In this study I examine the issue of how to support students' coordination of computer algebra systems (CAS) and paperand- pencil in solving mathematics problems. Together with a classroom teacher I designed and conducted a collaborative teaching experiment in a ninth-grade algebra classroom to understand how to support students' coordination of tools. I introduce a predict-act-reflect-reconcile activity structure for coordinating CAS and paper-and-pencil in solving problems involving linear expressions and equations and adopt this as an analytic lens to examine the role of curriculum materials on impacting students' learning. Findings suggest the activity structure of predict-act-reflect-reconcile is a potentially fruitful starting point for coordinating CAS and paper-andpencil in classroom activity, but not sufficient on its own as a task design principle without focused classroom discussion and support during the enacted curriculum. This research points to the importance of teaching students how to communicate about their process of using multiple tools while solving problems, especially the mathematical thinking that students engage in while reconciling differences across toolbased representations.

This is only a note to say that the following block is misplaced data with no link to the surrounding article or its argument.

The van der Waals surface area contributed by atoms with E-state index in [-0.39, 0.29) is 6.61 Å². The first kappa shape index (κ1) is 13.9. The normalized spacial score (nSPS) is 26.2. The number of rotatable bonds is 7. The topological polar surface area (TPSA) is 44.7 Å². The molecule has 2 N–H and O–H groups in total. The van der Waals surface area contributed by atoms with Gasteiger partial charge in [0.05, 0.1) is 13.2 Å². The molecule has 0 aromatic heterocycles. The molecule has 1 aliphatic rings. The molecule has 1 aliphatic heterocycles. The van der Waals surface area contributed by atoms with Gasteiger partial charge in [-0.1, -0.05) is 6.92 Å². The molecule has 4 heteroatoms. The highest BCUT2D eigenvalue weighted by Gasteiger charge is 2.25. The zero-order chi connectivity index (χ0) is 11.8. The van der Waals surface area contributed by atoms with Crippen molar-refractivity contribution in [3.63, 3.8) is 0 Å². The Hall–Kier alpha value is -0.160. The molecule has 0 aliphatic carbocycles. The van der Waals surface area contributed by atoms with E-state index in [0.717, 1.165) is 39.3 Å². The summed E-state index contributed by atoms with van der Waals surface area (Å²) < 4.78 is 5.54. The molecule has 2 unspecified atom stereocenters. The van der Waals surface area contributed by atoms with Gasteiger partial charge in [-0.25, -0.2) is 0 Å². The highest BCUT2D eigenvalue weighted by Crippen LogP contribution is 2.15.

|Number of pages
|International Journal for Technology in Mathematics Education
|Published - Jan 1 2018
ASJC Scopus subject areas
- Computer Science Applications
- Computational Theory and Mathematics